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Climate Reparations

COP27 climate summit in Sharm el-Sheikh, Egypt
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Penna Dexternever miss viewpoints

Negotiators at the latest United Nations climate conference are touting a “breakthrough agreement” emanating from their recent gathering in Sharm El Sheikh, Egypt. COS27 — the 27th UN climate conference — ended with commitments by the U.S. and other wealthy countries to compensate poor countries for the damage allegedly caused by climate change.

According to the Wall Street Journal, the rationale for setting up this “loss and damage” fund is that “industrialization has increased temperatures and led to natural disasters.” John Kerry, chief negotiator for the U.S., has said such transfers could run into the trillions of dollars. Yet President Biden signed us up.

As the Journal’s Gerard Baker explains, “The idea is that developing countries are being literally inundated with the costs of climate change in the form of rising sea levels, extreme weather, and other horsemen of the meteorological apocalypse.” This assumes that human-caused climate change is the cause of these disasters — a premise that’s far from settled.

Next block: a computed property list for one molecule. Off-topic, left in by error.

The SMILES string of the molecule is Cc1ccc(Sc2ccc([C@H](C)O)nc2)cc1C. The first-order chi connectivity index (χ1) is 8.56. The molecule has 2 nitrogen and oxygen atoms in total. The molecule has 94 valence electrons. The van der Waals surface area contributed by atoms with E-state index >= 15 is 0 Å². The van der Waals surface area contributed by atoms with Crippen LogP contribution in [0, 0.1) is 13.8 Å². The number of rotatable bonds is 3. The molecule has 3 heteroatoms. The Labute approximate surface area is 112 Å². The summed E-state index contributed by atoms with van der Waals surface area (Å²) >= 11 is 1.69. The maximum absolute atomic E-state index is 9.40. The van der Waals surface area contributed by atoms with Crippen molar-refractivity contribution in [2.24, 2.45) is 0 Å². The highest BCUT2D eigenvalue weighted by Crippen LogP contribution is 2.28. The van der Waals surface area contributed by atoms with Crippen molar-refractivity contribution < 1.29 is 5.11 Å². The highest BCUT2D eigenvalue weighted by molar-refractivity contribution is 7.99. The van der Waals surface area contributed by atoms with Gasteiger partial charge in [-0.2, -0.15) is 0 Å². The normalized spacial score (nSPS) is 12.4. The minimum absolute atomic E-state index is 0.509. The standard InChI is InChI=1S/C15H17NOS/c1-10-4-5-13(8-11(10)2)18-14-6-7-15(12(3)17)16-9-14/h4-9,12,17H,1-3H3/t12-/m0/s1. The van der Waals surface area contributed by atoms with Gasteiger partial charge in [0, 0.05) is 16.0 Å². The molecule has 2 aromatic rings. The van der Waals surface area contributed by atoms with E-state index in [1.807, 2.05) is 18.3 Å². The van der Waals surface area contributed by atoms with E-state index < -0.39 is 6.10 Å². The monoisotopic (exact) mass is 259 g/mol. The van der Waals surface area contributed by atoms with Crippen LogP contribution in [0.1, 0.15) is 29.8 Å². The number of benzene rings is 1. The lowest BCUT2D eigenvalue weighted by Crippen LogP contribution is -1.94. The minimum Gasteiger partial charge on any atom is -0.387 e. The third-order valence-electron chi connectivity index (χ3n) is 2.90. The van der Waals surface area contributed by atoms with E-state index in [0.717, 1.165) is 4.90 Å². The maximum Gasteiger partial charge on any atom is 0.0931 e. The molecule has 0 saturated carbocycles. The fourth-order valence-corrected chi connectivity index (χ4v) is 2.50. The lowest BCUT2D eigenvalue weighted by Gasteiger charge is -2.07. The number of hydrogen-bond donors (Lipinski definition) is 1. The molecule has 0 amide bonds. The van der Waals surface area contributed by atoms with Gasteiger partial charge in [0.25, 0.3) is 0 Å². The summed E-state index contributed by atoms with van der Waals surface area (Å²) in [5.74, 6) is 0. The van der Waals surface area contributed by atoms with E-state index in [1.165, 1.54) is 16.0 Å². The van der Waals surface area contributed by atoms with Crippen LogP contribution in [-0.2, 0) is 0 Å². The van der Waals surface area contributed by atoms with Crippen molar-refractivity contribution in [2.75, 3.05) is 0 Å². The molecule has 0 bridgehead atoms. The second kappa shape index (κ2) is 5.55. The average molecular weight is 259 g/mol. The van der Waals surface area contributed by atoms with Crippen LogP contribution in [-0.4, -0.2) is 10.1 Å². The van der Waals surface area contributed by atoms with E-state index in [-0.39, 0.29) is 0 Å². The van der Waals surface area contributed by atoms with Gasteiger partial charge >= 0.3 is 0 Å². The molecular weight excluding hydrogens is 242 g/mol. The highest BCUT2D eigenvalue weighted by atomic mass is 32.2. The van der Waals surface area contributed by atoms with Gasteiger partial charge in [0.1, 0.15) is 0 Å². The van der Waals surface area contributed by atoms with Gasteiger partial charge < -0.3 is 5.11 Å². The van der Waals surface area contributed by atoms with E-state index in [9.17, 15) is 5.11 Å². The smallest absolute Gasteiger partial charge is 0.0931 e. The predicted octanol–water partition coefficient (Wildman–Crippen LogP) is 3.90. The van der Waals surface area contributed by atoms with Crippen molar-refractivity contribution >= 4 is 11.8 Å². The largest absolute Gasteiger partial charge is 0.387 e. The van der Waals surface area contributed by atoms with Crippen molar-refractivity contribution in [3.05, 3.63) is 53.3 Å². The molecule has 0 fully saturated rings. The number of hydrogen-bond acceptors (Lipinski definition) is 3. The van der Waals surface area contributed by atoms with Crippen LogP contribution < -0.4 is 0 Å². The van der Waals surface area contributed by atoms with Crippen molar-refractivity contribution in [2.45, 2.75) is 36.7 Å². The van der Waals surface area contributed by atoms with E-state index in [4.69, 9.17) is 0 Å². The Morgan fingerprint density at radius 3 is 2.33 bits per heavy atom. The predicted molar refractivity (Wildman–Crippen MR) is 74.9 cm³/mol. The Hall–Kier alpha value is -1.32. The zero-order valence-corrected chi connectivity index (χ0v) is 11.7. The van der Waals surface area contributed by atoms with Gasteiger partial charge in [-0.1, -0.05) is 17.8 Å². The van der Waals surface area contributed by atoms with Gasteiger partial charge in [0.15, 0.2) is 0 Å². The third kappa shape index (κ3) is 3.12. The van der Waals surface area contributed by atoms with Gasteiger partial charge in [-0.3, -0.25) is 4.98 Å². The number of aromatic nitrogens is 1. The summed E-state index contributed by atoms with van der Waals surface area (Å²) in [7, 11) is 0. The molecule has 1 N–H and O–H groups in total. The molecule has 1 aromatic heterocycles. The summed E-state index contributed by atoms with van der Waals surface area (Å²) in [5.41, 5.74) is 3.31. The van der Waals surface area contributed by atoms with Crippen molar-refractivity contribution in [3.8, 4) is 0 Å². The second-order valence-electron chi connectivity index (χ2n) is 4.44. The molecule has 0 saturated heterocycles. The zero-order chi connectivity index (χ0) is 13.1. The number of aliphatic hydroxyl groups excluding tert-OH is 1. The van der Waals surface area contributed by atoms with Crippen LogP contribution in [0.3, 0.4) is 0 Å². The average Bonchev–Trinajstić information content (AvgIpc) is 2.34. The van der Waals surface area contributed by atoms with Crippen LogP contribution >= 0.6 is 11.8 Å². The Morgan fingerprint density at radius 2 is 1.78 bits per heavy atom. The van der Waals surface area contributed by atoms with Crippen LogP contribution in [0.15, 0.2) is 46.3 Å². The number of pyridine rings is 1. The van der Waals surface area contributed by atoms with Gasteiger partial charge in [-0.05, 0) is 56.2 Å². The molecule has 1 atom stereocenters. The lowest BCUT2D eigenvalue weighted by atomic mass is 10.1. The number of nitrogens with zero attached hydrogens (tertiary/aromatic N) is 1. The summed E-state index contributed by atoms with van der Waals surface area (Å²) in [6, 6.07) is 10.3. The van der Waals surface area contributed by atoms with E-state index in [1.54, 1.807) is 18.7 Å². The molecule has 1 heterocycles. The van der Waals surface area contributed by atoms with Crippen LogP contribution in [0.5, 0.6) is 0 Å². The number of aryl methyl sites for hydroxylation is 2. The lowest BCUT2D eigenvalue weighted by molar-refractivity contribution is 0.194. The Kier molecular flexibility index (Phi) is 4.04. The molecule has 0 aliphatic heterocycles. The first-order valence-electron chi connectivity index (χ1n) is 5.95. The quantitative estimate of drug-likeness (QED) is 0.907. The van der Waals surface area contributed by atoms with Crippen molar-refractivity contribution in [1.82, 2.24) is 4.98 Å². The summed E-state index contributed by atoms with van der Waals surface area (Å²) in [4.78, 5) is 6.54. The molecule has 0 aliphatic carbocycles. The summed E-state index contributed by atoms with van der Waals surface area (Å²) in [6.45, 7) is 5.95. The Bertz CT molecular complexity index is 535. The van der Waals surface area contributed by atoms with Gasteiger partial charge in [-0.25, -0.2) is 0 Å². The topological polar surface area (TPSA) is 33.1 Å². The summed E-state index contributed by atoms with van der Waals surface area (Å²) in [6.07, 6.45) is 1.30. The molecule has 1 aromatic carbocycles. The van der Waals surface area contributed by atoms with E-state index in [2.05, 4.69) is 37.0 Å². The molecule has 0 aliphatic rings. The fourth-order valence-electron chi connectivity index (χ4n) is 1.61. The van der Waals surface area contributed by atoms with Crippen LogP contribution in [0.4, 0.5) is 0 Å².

In a column titled, “The West Made the World Prosperous and Now We Must Pay,” Gerard Baker argues against “the idea that the least developed countries in the world have received only the cost of industrialization and not its many benefits.” But advocates for climate justice insist that, because the U.S. became wealthy using fossil fuels, we must pay “climate reparations” to countries the UN defines as “developing.”

Poor nations suffer disproportionately from natural disasters because they are poor. In their quest to banish fossil fuels from the planet, UN climate warriors have been pushing for policies that would deny developing nations access to the cheap, reliable sources of energy they need for growth. Ten years ago, the U.N. established a fund to pay poor countries to forgo the use of fossil fuels. Rich countries are supposed to contribute $100 billion per year. Washington Post columnist Marc Theissen asks, “Why should American taxpayers pay developing countries not to develop?”

 Climate reparations will never replace good economic policy.penna's vp small

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